I do believe we get everything we ask for – whether we’re conscious of it or not. Which is why I’m not surprised that after a week of wondering about the pasta at El Español, taxista José granted my unspoken wish and delivered me there last Thursday. No fooling. I have witnesses to prove it.
José is from Quilmes, a working class suburb south of Buenos Aires where the Quilmes Indians were ‘relocated’ from the Tucumán province centuries ago.
He worked for Dupont until he was 28 (“I’m still in love with that company. Working there, I felt like a man.”), where he met his girlfriend. After the factory packed up and moved to another country, José started driving a taxi.
Despite 20 years behind the wheel, he knows little about restaurants in Buenos Aires.
“But every now and then,” he said, “I meet los chicos [i.e. other cabbies] at El Español.”
After picking Jose’s brain and assuring ourselves that he didn’t have other treasures hiding in his taste memory, we said ‘yes’ to El Español.
¡Café de los Angelitos!…
Yo te alegré con mis gritos [I made you happy with my shouts] en los tiempos de Carlitos [in the era of Carlos (Gardel)] por Rivadavia y Rincón. [on Rivadavia and Rincón]
Two blocks later, he braked in front of El Español, wished us luck, and returned to the night.
It was 10.30pm – peak dinner hour. Every single table at the two story restaurant was occupied. My co-adventurers and I lingered in the doorway, waiting for a spot, and scanned the Quilmes-swilling crowd. We were the only foreigners.
A sign on the wall read:
“On busy days, we ask for your consideration and request that you don’t stay too long. You’ll be rewarded when you’re the one waiting.”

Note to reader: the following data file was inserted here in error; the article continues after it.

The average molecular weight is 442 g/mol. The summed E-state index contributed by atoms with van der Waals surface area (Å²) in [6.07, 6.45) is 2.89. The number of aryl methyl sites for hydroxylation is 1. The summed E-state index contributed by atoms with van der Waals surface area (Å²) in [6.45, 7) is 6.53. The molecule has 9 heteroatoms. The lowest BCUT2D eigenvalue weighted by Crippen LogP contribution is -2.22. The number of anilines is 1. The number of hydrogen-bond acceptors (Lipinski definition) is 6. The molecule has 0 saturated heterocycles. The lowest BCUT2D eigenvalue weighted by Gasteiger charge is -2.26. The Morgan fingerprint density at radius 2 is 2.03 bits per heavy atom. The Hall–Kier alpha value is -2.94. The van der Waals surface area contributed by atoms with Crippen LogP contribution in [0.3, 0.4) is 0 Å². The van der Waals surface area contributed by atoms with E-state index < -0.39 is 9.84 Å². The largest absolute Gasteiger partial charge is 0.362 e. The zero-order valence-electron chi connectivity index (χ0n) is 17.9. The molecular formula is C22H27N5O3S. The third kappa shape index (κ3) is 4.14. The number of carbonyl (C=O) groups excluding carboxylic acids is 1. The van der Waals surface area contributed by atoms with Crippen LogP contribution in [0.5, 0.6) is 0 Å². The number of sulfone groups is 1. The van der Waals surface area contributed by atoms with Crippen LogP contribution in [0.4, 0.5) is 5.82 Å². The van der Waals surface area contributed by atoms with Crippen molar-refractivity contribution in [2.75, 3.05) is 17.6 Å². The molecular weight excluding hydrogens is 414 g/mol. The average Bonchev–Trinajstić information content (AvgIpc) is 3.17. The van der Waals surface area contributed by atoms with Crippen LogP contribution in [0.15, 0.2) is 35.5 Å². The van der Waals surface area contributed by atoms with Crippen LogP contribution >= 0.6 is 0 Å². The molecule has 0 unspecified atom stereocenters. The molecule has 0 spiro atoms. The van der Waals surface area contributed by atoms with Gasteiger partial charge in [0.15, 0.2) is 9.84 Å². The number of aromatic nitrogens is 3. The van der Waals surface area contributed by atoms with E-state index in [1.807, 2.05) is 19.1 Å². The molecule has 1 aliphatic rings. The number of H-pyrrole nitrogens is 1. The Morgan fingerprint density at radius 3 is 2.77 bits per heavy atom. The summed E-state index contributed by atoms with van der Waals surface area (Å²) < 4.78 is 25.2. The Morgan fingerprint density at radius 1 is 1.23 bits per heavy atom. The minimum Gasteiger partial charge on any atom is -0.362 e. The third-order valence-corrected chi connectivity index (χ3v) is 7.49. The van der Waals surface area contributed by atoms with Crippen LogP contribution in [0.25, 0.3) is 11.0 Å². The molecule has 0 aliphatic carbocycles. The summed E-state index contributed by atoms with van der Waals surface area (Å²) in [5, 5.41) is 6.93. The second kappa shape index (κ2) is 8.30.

They seated us in five minutes.
A waiter in a red polyester vest flashed us an amused smile and handed us a menu of many pages. On his recommendation, I ordered sorrentinos (round pasta stuffed with ham and cheese) with pink sauce. My co-adventurers went for beef cannelloni with Béchamel and tomato sauces, chorizo sausage and French fries.
Our feast took longer to prepare than I anticipated, and judging from the size of the hungry crowd, I guessed that the kitchen was backed up. I could picture the infernal frenzy behind the swinging door – burners on high, ovens seething, cooks moving at industrial speed – and I was glad I wasn’t part of it.
When the sorrentinos arrived overcooked, split and missing much of their filling, I thought there might be some truth behind the kitchen scenario I imagined.
Thankfully, the chorizo – smoky, tender and not too fatty – saved the meal. The cannelloni held its own, too. Despite being too heavy on the Béchamel, the paper-thin pasta was delicate, the beef filling carefully seasoned with fresh parsley and red peppers. The three of us ate all of this, and washed it down with soda and water, for less than $20US.
No, El Español may not serve cuisine for the guidebooks. But in a city where turbulence often rules, and where posted prices and official inflation rates are fictional, it’s easy to see why the restaurant draws such a large, loyal clientèle. Honest, fiercely local, ridiculously cheap food will win you fans any day of the week.